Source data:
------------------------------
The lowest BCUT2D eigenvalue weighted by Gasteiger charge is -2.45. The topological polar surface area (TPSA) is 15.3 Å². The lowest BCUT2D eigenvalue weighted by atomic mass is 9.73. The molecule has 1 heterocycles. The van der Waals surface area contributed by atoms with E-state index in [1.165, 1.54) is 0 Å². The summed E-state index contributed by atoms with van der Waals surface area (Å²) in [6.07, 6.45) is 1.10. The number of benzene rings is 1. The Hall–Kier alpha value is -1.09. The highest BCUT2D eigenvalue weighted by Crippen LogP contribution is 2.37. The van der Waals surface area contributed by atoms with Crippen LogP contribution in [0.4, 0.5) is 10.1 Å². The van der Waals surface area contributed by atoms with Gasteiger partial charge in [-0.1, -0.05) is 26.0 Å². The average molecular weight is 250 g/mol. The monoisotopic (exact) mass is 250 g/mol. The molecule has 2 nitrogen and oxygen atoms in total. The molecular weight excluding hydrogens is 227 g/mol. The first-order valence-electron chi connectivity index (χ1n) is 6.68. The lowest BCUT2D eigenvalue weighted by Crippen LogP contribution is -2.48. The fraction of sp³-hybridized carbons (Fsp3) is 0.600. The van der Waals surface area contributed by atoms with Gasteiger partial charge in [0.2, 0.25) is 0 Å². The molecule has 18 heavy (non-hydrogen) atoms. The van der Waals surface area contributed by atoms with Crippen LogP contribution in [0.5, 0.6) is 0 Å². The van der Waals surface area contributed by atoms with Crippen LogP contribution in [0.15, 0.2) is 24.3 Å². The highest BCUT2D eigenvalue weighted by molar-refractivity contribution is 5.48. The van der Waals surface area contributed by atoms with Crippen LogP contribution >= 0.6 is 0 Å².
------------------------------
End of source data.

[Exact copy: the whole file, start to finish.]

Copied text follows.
The lowest BCUT2D eigenvalue weighted by Gasteiger charge is -2.45. The topological polar surface area (TPSA) is 15.3 Å². The lowest BCUT2D eigenvalue weighted by atomic mass is 9.73. The molecule has 1 heterocycles. The van der Waals surface area contributed by atoms with E-state index in [1.165, 1.54) is 0 Å². The summed E-state index contributed by atoms with van der Waals surface area (Å²) in [6.07, 6.45) is 1.10. The number of benzene rings is 1. The Hall–Kier alpha value is -1.09. The highest BCUT2D eigenvalue weighted by Crippen LogP contribution is 2.37. The van der Waals surface area contributed by atoms with Crippen LogP contribution in [0.4, 0.5) is 10.1 Å². The van der Waals surface area contributed by atoms with Gasteiger partial charge in [-0.1, -0.05) is 26.0 Å². The average molecular weight is 250 g/mol. The monoisotopic (exact) mass is 250 g/mol. The molecule has 2 nitrogen and oxygen atoms in total. The molecular weight excluding hydrogens is 227 g/mol. The first-order valence-electron chi connectivity index (χ1n) is 6.68. The lowest BCUT2D eigenvalue weighted by Crippen LogP contribution is -2.48. The fraction of sp³-hybridized carbons (Fsp3) is 0.600. The van der Waals surface area contributed by atoms with Gasteiger partial charge in [0.2, 0.25) is 0 Å². The molecule has 18 heavy (non-hydrogen) atoms. The van der Waals surface area contributed by atoms with Crippen LogP contribution in [0.5, 0.6) is 0 Å². The van der Waals surface area contributed by atoms with Crippen LogP contribution in [0.15, 0.2) is 24.3 Å². The highest BCUT2D eigenvalue weighted by molar-refractivity contribution is 5.48. The van der Waals surface area contributed by atoms with Crippen LogP contribution >= 0.6 is 0 Å².